Why did this have to happen? Why did my dog get sick? Why did my dog have to die? Why couldn’t anything be done? Why now? Why me? Why my dog?
So many questions left unanswered. Would it be better if there were answers? It’s hard to say. The answers could lead us to learn something that will ensure it never happens again that way. Maybe there’s things we really could have done differently and gotten a different outcome. Knowing so could prepare us better for our other dogs, present or future, or it could simply wrack us in guilt.
If we knew that something we did – neglected medical care (even unknowingly), gave our animals a poor diet, exposed them to toxins – created their illness and caused their death, how would we live with that? Or maybe we left them in an unsafe situation where they were harmed, stolen, ran away, in an accident or something equally tragic? How could we ever forgive ourselves?
Since my dog Ace was diagnosed with kidney failure and died two short months later, I’ve asked myself ‘why’ countless times. It seemed he was perfectly healthy one day and then suddenly diagnosed with kidney failure and an anal gland tumor the next. Whaaaaat?!?!?! How? When could that possibly have happened?!! WHY??????
He died in June 2013, and to this day, I still sometimes ask “why?” I’ll never know for sure. I’ve blamed myself anyway on countless occasions. I think of all the things I consider mistakes on my part; choices I made that at the time I thought were safe or in my dog’s best interest, or that I may have dismissed as unimportant.
Ace was your ‘typical’ dog for most of his life…. living by the directives of the veterinary industry. A ‘high quality’ kibble diet, flea & tick control, heartworm medicine, vaccines on schedule. The vet’s recommendation is all anyone needs after all, right?
But more dogs are dying younger; more dogs are getting cancer and auto-immune diseases, diabetes, etc; really they are a mirror of what’s happening with their people too. More drugs, more disease, more pills, more ills.
A few years before Ace got sick, I started researching and learning much more about natural healthcare. I questioned if healthcare were so great in this country, why are the incidences of illness higher than ever before? Our system is really all about sick care; managing symptoms, never looking for the root cause of illness, more about keeping people patients for life. Medicine is, after all, first and foremost a business. Corporations’ #1 goal is P-R-O-F-I-T. And the same has become true for our pets and their care much of the time also.
As I learned more and more about natural care for dogs (people too), species-appropriate diets, and the foibles of the pet-care industry, I made a lot of changes to the way I cared for and fed Ace. I suspect it was too little too late, however. The truth is I’ll never really know just why Ace got sick.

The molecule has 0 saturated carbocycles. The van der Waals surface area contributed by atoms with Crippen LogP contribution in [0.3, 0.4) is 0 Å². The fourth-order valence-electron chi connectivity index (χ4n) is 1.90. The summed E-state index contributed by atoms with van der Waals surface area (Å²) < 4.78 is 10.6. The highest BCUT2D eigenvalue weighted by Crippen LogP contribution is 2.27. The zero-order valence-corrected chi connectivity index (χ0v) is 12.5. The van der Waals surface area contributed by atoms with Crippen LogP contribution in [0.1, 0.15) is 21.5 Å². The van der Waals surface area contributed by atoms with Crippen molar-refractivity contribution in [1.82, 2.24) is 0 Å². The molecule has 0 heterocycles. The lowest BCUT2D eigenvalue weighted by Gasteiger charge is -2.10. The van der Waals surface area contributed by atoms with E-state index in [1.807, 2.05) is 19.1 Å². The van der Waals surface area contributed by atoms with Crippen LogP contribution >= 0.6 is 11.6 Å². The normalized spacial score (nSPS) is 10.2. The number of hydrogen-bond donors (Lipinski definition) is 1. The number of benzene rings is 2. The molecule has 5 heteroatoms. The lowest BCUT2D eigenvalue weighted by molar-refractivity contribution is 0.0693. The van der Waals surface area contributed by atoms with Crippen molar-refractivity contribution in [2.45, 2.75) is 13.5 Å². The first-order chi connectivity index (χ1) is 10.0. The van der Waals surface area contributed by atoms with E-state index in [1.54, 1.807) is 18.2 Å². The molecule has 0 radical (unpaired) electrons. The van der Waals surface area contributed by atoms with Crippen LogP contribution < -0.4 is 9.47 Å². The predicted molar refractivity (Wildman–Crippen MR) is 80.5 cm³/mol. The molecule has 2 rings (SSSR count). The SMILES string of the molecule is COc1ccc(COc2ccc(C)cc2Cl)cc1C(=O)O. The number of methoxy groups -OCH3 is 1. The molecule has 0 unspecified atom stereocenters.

The blessing of that is I simply can’t blame myself. I know that I always did the best I could for him with what I thought or knew at the time. I will continue to research and learn so that I can be as educated as possible on what’s really best for my dog. I don’t blindly accept what I’m told anymore; I ask questions, I do research; most importantly, I think, I use common sense. Does it make sense to put toxic chemicals in my dog’s body? Does it make sense to feed a diet of dry, over processed, dead food? Do drugs with myriad potential side effects make sense when there are natural, safer alternatives? Could there be alternative solutions I don’t know about but could get from a 2nd opinion or more time to research?
Does what I’m doing for my dog make sense, based on everything I’ve learned and read, based on everything I know about my dog and his species?
And if it wasn’t illness that took your dog’s life, the answers remain the same. You did the best you could in the moment with what you had and knew at the time. And bigger than that, we simply can’t know what is “supposed to” happen; we simply can’t. And so to accept all the blame is not only wrong, it is cruel and serves no one. Our dogs leave behind lessons, examples of forgiveness, and we would do best to learn from them. Forgiveness always starts with self-forgiveness; it is one of the ways we can honor our dogs and all that they were to us.
This is how I’ve come to live with all the “whys”, the best way I know how.